It’s uplifting to see both businesses and individuals step up to help others during times of crisis. Hard times often reveal the enduring generosity and compassion of the human spirit.
Unfortunately, there are those who see opportunities to profit by preying on the worry and confusion inherent to natural disasters, epidemics and other tragedies. The current situation, for example, has spurred a slew of cyberattacks on government agencies, healthcare organizations, businesses and the general public.
Experts are calling on businesses and individuals working from home to reevaluate their digital hygiene practices in the wake of these threats. What is digital hygiene? Like handwashing or covering a cough, it’s the actions you take every day – often without thinking – that can impact the health of your network, devices and data.
As an insurance agent, you have valuable data that cybercriminals would love to get their hands on – payment and contact information, and sometimes even Social Security numbers. Help protect yourself, your business and your clients by diligently following best practices when it comes to digital hygiene.
Practicing Good Digital Hygiene
Take a Moment
First, let’s all take a calming breath. While it may seem unrelated, practicing mindfulness during stressful times can help you be more vigilant in your digital hygiene. That’s because you are more likely to make a mistake during a crisis situation, as your emotions can get the better of you and cause you to act impulsively. So take a moment before hopping into your work inbox. Breathe. Center yourself.
Brush Up on How to Spot Phishing Attacks
The World Economic Forum warns that “the vast majority of cyber-attacks – by some estimates, 98% - deploy social engineering methods.” Phishing emails are a type of social engineering that is both cheap and effective, making them the weapon of choice for cybercriminals. Knowing this, it is critical to be hyper-vigilant when it comes to your inbox.
Carefully Check Domain Names
By now, we should all know not to send money to foreign princes via email, but cybercriminals also know we know. Hackers have gone from pretending to be well-meaning strangers to disguising themselves as real-life co-workers, business partners and vendors.
Before clicking on a link or opening an attachment, verify that it came from a legitimate source. Hackers will often use domain names similar to those they are trying to spoof. For example, the email might come from @glattfelters.com instead of @glatfelters.com. A quick read might not be enough to catch the subtle error, so slow down and carefully check domain names.
Be Wary of Threatening Language or Urgent Requests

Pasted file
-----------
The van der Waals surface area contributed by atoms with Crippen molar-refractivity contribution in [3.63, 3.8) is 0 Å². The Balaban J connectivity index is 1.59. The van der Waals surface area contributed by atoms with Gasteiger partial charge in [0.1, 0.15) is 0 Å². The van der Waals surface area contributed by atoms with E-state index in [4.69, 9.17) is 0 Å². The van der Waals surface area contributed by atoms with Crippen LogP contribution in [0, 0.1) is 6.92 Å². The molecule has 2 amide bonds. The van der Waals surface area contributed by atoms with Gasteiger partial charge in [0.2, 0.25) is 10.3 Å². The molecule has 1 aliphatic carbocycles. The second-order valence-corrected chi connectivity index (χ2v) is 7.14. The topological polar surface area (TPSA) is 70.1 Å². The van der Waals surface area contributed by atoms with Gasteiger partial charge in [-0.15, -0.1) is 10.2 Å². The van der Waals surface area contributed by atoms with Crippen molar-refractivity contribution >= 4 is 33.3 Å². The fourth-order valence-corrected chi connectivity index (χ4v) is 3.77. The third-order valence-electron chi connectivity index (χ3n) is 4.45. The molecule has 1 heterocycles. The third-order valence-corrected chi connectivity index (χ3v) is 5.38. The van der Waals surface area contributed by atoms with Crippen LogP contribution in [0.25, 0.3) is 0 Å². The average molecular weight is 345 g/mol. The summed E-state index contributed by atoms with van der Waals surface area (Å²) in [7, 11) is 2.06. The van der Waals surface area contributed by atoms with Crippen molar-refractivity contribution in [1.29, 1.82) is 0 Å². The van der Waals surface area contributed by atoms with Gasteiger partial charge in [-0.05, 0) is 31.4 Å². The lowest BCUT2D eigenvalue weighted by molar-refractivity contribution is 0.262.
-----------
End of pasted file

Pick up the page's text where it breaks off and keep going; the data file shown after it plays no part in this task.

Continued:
Remember when we said take a moment to calm your emotions? Well, cybercriminals know you’re more likely to make a mistake when you feel pressured to take action. So they make urgent demands – “Immediate Action Required” – or use threatening language – “If you don’t respond now, you will be locked out of your account” – to trip you up into acting without thinking.
Don’t Click on Unexpected Links or Attachments
If you are suddenly sent an invoice, but the Accounting department usually takes care of those, then don’t open the attachment. Best case scenario, it’s an honest mistake, but more likely it’s a phishing attack. It’s best to contact the vendor directly and verify the authenticity of the attachment.
Get Information from Trusted Sites
If you want to know the latest developments of a crisis, it’s better to visit the websites of government agencies and trusted news sources than to risk clicking on a phony link in an email. Already, cybercriminals have sent phishing emails or set up sites under the guise of the World Health Organization (WHO), John Hopkins University and the Centers for Disease Control (CDC).
Keep Your Anti-Virus Protection Up to Date
Now – or ever, really – is not the time to hit the “Remind Me Later” option on your software update. Cybercriminals are adjusting and improving on their tactics constantly, so it’s important to update your anti-virus and malware protection regularly.
Embrace Multi-Factor Authentication
We get it. You want into your account and you want in it fast, but taking the extra few seconds to follow through with multi-factor authentication is worth it. Make sure you have this feature enabled on any account where it’s available – especially email and financial applications.
Protect Your Network
Passwords – they’re not just for tree houses and email. If you’ve been loose with letting the neighborhood use your WiFi, you’ll want to begin to protect it and your router with a strong password before working remotely.
Arming yourself with information is the best defense against cyberattacks. With vigilance and good digital hygiene you can work more productively and safely at all times.
Do you have more tips on cybersecurity? Let us know in the comments below!
Mary Carder, Integrated Marketing Specialist